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This week was our first break week of 2021. For those of you who are newer around here, we tend toward a pseudo-Sabbath schooling schedule. I say “pseudo” because I’ve never been strict about it and I often let weeks float around and land in places that make the most sense. Sabbath schooling in the strict sense is working for six weeks and taking the seventh off.
This break week hasn’t been as much fun as usual. Q-Age-Fourteen broke her wrist a couple weeks ago. It was a very small break (they decided no cast even), but even so I cancelled our beach day trip. We’ll do it eventually, but I figured now was not the time for rollerblading and sand! There is still something nice about slowing down the pace. We bought our favorite allergy-friendly donuts, had a movie night, and messed around at the park (not all in one day).
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Last week, we had a new episode of Scholé Sisters come out:
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I haven’t spent as much time reading this week as I would have liked, but mostly when I’ve read, I’ve read in The Revolt Against the Masses by Fred Siegel. It’s turning out to be a very interesting book, vaguely reminiscent of Thomas Sowell’s The Vision of the Anointed, but with much more history. I’m enjoying the crash course in early 1900s politics. I read Paul Johnson’s Modern Times last year, but still feel like I know almost nothing about the 1900-WWII era.
In other news, we finished Wilson Rawls’ Summer of the Monkeys as a read aloud. I give it 2-3 stars and an almost. As in: it had potential, but in the end, it was an almost. So let’s talk about the art of this little novel real quick. Sorry for any spoilers. The story of the crippled sister works, though she’s not nearly as endearing as she could have been. But then we essentially have two plots instead of one. The crippled sister would have worked with either but because it’s trying to work with both, it’s a bit of a flop.
The novel begins with escaped monkeys and the main character, Jay Berry, trying to catch them. It’s decent fun and fairly believable. But right before he catches them, there is this fairy ring that appears, with attendant weird superstitions. The mistake the author makes is getting distracted by his own fairies. If they had just been mentioned as an interesting aside, that would be one thing. A forgivable mistake, not a colossal one. But instead, he lets the fairy ring hijack the remainder of the book. Now, instead of a book about monkeys, it’s a book about the rarity and power of fairy rings. The book ends with the main character as an adult saying he’s looked all over a bunch of continents for fairy rings and never seen another. For a book about catching monkeys, the ending is completely incongruous. Also he can feel free to my front yard, which grows a fairy ring about every single time I overwater it.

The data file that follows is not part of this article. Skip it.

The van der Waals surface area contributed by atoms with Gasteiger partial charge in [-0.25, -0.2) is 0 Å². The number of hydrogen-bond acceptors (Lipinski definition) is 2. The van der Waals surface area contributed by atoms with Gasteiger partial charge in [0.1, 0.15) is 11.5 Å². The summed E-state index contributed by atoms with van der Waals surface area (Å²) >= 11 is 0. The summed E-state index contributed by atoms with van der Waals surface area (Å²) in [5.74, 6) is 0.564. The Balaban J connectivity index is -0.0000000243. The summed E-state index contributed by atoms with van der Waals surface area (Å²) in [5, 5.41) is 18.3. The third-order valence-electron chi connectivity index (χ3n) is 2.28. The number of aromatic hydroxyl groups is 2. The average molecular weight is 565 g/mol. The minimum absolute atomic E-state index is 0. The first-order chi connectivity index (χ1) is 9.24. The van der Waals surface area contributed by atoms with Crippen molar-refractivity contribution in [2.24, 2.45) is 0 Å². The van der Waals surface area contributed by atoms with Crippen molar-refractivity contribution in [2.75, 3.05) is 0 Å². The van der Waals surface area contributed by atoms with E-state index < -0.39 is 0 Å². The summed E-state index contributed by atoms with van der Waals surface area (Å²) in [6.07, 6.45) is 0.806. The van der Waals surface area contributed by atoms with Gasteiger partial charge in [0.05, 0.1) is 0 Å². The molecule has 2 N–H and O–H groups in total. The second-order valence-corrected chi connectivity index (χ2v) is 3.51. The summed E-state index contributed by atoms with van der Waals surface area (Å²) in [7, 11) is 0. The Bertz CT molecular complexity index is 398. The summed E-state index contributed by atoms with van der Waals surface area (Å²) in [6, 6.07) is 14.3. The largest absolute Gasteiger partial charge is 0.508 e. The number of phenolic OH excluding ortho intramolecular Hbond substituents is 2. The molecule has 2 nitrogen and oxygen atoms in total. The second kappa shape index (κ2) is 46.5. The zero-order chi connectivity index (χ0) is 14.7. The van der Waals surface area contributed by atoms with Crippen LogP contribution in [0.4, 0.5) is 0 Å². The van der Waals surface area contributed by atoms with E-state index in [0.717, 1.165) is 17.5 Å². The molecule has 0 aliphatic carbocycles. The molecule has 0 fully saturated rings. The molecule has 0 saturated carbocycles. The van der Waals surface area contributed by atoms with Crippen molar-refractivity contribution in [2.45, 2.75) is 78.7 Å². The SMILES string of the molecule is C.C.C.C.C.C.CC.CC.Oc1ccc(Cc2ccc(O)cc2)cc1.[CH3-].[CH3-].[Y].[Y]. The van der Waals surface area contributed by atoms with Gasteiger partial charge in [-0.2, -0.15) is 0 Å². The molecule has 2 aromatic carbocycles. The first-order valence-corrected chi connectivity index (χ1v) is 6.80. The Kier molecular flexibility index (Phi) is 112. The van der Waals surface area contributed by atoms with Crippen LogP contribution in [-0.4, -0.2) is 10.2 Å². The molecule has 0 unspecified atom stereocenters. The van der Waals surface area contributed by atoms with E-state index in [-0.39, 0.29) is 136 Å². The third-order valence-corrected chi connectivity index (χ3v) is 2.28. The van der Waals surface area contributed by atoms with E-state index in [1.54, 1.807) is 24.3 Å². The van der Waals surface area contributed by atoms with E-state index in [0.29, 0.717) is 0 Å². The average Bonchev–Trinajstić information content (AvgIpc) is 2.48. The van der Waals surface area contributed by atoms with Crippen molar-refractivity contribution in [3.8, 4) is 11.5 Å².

We also finished Sir Walter Scott’s Waverly. It is obviously a wonderful work of art, but O-Age-Twelve gives it zero stars. Let’s just say he was too young to appreciate it. It’s hard being the youngest child sometimes, folks.
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This month in 2017:
If you want to think about how puberty affects the brain, this post is for you. Puberty issues are just like all the other issues: we need to apply our principles to deal with them properly.
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This week’s links collection:
- Indiana Senate Passes Bill To Let Government Steal Stuff From People Suspected of ‘Unlawful Assembly’ from Reason
- What could go wrong?
- The Miseducation of America’s Elites from City Journal
- “The atmosphere is making their children anxious, paranoid, and insecure—and closed off from even their close friends. ‘My son knew I was talking to you and he begged me not to,’ another Harvard-Westlake mother told me. ‘He wants to go to a great university, and he told me that one bad statement from me will ruin us. This is the United States of America. Are you freaking kidding me'”
- Obviously, the real problem is that getting into the “right” school is an idol.
- In the Beginning Are the Words: Language & Liberty from The Imaginative Conservative
- It’s a basic principle: you can’t think about an idea if you don’t have the language to express it. Our capacity for pondering is limited by our vocabulary. (This is one reason why learning a second language can be so powerful.)
- “Since this is so, one of the primary goals of education should be the enrichment of students through their acquisition of words.”
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We’ve got a great event coming up with Steven Rummelsburg on March 27th. It’ll be a whole wonderful session on choosing the best books and then a full 45 minutes of Q&A afterwards. I can’t wait!
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